Spartan Hoopla: Michigan State Cannot Continue To Be a One-Man Show

Adam BiggersSenior Analyst IIFebruary 15, 2010

DETROIT - APRIL 06:  Head coach Tom Izzo of the Michigan State Spartans gestures as he talks with Kalin Lucas #1 in the first half against the North Carolina Tar Heels during the 2009 NCAA Division I Men's Basketball National Championship game at Ford Field on April 6, 2009 in Detroit, Michigan.  (Photo by Andy Lyons/Getty Images)
Andy Lyons/Getty Images

Spartan fans know that reigning Big Ten Player of the Year Kalin Lucas is the spark to the Michigan State offense. He has been for two years, and will continue his role as leader and playmaker for the duration of his career in East Lansing.

One of the keys to the 11th-ranked Spartans' (10-3, 20-6) success in last year's tournament was their depth. At any given moment, someone could step up if Lucas was having an off night. "Too Easy" was vital, but not solely relied upon.

Goran Suton, Travis Walton, and Durrell Summers all came up big when Tom Izzo called on them last March—what about this year?

Suton and Walton are gone, but Summers is still a part of the Izzo clan (right?).

Widely considered one of the conference's premier athletes, Summers has done a dead-on Houdini impression and disappeared into thin air.

It was hardly "Summer Time" last Tuesday against Purdue, Summers scored only two points and didn't start the second half.

It has been reported that there's tension between Izzo and Summers, fueling the fire of rumors that he may forgo his senior year at State and jump into the 2010 NBA Draft. He's a great athlete, and a future NBA'er, but now is not the time. The 6'4" Summers still has something to prove to his fans and his coach—he owes them that.

If Michigan State wants to return to the Final Four, Summers must come to play every night. In Lucas' absence, he didn't score more than 11 points in any of Sparty's three consecutive losses—hardly the contribution Izzo was counting on from one of his elite players.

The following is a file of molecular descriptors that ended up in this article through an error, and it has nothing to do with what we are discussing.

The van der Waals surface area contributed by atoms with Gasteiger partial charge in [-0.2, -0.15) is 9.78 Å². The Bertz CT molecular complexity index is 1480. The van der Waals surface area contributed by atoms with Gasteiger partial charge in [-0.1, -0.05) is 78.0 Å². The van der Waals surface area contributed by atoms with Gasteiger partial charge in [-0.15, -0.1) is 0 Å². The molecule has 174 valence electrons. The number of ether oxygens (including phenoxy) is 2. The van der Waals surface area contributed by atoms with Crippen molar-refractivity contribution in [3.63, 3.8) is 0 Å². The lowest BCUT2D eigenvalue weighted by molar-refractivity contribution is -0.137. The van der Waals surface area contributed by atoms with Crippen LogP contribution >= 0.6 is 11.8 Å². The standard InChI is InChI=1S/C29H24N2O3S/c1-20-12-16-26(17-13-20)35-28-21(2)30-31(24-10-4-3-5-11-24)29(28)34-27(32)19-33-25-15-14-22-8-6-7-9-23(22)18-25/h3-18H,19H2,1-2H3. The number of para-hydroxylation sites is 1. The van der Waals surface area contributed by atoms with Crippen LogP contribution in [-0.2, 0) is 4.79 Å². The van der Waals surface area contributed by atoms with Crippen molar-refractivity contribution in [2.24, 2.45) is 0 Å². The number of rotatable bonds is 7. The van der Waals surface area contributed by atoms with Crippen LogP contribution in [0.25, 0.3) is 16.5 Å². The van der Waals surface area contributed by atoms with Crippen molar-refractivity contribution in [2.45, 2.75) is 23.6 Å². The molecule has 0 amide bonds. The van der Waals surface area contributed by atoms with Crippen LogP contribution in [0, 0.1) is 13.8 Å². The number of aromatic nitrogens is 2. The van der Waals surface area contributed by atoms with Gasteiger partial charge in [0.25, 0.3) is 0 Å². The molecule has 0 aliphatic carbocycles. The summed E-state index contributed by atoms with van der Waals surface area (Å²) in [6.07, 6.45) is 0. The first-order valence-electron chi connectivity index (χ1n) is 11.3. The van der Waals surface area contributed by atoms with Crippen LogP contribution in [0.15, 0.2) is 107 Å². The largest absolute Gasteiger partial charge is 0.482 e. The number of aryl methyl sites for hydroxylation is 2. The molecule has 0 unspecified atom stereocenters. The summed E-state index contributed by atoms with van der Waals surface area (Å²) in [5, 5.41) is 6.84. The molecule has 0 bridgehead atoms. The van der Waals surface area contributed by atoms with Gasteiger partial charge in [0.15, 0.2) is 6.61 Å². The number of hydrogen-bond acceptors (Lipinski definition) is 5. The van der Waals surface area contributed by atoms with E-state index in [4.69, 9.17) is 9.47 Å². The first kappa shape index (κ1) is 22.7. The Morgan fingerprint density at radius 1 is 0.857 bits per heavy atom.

Draymond Green looked to be well on his way to becoming another cornerstone of Izzo's offense just two months ago. He had an exceptional tournament showing last year, and started the 2009-10 season off with a bang.

Lately, the 6'6" Green has faded into mediocrity, but still manages to stay afloat with his playmaking abilities. He's a dominant force in the paint and he'll need to throw his weight around come March if the green and white want to make it to Indianapolis.

Where has the "Captain" been in the last, let's say, two years?

Raymar Morgan had a stellar sophomore season, no slump there. He averaged 14 points per game in 2007-08 and was en route to becoming a superstar at Michigan State.

Fast forward to 2010, the 6'8" senior is putting up just 10 points a contest and looks to be a shell of his former self. The "Captain" is necessary if Sparty wants to "make it happen" in the big dance.

Delvon Roe's go-get-it premise from a season ago was enough reason to think that there were bigger and better things to come from the then-freshman in the near future.

Now a sophomore, the 6'8" Roe's numbers are nearly identical, but his hustle is not. There's two Roes, one that will toss his body around and make his presence felt, and the Roe that seems to just take up space. Izzo needs last season's Roe in the coming weeks, he knows his sophomore is capable of so much more and so do Spartan fans.

The list of no-showers seems like a bleak forecast for times to come for the Spartan hoopers, doesn't it?

Don't worry, because there is one guy that can come to Lucas' aid and help State slice through the 64-team field.

Who is it?

It's Chris Allen, of course.

Allen has had a year-long struggle putting the round-ball into the basket, but he's been on a roll recently. One of the Big-Ten's sharp-shooters, Allen can do some serious damage if provoked.

The 6'3" junior from Georgia has never been a big time scorer, but he can fill it up on a moment's notice. Allen ripped Purdue for a season-high 21 points last week in a 76-64 loss at the Breslin Center.

With his laser-like 3-point arsenal, Izzo's No. 2 guard can give defenses fits. With simple dribble-penetration and drawing double-teams, Lucas can create opportunities for Allen to make teams pay in March with the deep ball.

It's obvious that Lucas can do it all, but he shouldn't have to. There's plenty of talent surrounding him, and a hearty-run in March for Sparty is contingent on the other 15 guys on Izzo's roster giving him some help.